By Dr. Juliette Kalweit
“I met this crazy patient named Frank at the hospital the other day.” (Those are his words, that he told me to use). Actually Frank was a very good prototype of a palliative care patient.
First of all, I should clarify what Palliative Care means. The World Health Organization basically defines it “as an approach that improves the quality of life of patients and their families facing the problem associated with life-threatening illness, through prevention and relief of suffering by means of early identification and impeccable assessment and treatment of pain and other problems, psychosocial and spiritual.”
How do we do this with people like Frank, you ask? By communicating. The words people use are powerful and speak to what palliative care is all about: quality of life. This involves talking and listening and takes time. We pull up chairs and get face-to-face with the patient. As Dr. Ira Byock put in his book, The Best Care Possible, “it is within authentic relationships with patients that the personal rewards of our profession are found.” Talking with patients and listening to their stories is fascinating and a privilege: the couple that met in WW II and have been married 68 years; the girl orphaned at the age of four and raised by her aunt in Canada; the alcoholic dying of liver disease who’d been drinking since the age of 15 without his parent’s knowledge. The stories are mesmerizing. And vital to who that patient is and why they feel the way they do. “What do you understand about what is going on?” And “what are you hoping for?” These two questions sum up what we need to know.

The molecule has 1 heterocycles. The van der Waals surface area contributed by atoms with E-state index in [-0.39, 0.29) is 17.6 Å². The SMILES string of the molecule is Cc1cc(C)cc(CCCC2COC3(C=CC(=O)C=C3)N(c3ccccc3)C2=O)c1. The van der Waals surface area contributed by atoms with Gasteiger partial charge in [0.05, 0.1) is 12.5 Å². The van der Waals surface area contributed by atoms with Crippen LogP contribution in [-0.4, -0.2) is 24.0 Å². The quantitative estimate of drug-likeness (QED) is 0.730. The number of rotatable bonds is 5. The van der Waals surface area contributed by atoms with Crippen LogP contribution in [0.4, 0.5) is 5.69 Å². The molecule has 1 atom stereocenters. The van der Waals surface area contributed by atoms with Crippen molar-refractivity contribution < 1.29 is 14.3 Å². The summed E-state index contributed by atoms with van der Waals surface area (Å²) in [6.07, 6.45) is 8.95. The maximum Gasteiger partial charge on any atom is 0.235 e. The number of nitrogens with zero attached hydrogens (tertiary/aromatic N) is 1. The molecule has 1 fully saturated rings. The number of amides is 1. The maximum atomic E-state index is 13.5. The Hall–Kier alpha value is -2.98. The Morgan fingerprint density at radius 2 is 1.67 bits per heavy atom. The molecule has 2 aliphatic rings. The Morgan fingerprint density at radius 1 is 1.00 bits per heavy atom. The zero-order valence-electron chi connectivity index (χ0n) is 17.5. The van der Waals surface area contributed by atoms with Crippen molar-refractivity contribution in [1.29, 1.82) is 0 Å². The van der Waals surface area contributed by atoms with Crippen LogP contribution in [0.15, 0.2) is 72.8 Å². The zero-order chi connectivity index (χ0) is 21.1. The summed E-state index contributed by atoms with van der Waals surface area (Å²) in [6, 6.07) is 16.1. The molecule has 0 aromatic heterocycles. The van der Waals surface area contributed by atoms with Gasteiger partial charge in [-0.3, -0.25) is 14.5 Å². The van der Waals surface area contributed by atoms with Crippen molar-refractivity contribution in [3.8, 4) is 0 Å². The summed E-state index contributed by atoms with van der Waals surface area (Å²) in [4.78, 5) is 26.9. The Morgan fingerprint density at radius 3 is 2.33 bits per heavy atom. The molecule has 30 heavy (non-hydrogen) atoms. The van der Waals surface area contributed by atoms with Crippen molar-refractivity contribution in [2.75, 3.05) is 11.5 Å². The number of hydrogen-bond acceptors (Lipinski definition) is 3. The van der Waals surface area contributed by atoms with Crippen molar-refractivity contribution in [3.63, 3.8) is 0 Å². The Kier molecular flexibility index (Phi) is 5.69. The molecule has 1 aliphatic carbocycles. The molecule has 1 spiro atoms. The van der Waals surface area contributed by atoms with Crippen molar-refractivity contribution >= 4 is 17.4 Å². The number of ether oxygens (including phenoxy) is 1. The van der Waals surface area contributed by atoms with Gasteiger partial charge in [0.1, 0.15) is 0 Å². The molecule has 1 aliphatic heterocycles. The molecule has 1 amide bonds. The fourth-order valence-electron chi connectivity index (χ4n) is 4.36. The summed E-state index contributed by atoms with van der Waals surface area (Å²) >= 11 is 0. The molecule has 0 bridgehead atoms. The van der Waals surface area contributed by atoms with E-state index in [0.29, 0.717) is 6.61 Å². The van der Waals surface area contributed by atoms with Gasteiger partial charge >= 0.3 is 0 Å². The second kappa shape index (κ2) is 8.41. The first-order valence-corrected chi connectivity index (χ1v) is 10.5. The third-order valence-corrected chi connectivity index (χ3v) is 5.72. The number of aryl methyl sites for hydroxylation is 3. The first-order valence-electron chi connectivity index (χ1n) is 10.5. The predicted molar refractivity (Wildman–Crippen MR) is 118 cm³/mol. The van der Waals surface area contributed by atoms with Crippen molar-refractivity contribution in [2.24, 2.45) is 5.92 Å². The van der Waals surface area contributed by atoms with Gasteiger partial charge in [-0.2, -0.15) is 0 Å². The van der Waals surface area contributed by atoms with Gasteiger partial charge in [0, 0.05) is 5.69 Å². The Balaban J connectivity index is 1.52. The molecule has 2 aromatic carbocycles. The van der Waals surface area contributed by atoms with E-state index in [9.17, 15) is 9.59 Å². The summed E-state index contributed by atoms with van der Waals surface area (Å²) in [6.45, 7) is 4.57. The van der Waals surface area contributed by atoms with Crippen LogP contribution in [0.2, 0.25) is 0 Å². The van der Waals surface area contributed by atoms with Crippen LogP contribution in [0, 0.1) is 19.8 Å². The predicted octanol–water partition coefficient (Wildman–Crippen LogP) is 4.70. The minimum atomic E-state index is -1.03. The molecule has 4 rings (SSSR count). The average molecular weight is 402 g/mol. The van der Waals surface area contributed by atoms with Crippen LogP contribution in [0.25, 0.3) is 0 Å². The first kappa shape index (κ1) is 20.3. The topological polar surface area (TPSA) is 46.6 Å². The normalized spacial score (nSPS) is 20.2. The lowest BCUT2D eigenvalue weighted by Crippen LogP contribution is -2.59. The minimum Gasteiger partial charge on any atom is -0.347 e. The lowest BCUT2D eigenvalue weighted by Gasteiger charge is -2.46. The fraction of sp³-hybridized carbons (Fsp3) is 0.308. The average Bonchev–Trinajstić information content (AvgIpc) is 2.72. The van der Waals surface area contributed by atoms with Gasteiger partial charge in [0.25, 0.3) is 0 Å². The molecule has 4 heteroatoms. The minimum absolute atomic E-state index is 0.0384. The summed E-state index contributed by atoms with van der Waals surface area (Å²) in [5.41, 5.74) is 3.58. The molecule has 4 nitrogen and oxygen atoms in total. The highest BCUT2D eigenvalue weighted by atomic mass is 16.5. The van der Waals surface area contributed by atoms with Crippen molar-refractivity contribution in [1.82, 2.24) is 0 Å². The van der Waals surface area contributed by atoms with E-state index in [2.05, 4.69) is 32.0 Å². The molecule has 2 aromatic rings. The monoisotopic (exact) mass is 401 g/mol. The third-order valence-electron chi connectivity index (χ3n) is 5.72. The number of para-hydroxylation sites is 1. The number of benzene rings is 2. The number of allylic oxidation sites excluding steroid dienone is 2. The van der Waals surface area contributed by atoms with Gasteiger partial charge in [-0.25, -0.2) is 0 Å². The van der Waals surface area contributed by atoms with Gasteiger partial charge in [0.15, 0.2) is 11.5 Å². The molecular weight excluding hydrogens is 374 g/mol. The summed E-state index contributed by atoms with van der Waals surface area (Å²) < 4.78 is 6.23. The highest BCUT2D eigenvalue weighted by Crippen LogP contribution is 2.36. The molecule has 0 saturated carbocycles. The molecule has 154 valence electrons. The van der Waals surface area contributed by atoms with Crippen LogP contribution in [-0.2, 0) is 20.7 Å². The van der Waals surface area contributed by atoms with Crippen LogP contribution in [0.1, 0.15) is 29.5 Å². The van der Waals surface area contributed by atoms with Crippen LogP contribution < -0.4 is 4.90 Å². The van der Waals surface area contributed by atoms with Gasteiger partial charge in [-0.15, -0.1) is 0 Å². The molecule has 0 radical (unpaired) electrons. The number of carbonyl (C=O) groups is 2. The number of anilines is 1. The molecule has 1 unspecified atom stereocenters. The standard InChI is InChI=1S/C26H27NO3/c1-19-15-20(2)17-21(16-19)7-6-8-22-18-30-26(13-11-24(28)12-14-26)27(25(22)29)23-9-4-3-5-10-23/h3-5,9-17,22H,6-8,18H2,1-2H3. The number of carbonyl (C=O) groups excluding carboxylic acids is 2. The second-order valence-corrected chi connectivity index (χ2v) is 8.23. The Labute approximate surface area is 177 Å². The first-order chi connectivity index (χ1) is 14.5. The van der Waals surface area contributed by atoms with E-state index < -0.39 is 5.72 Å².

Goals of care are often not asked. “The only mistake clinicians seem to fear is doing too little.”( Dr. Atul Gawande: Being Mortal) Physicians continue to offer all-out treatment, but they are often unwilling or unable to stop. “There is nothing more we can do…” And yet there is always something to do for comfort. It can be as simple as controlling a patient’s nausea and pain so they can go play Bingo with their neighbors. For Frank, it means managing his symptoms so he can go on with treatment: supporting his goals.
Finally, we review advance directives. Mortality remains at 100 percent worldwide; we all die. Many patients are clear that if they die, they do not want to be brought back. It is simply a matter of asking. And listening. Communication: the essence of palliative or supportive care. It is done by a multidisciplinary team involving holistic medicine, chaplains, social workers, pharmacists, nurses, nurse practitioners and physicians. The landmark article by Dr. J Temel at Massachusetts General Hospital in 2010 showed survival actually increased when palliative care was added. The study has been repeated three times; each time showing the increase in survival.
Frank is going to be okay. His goals are clear and his symptoms well managed. A palliative care success story.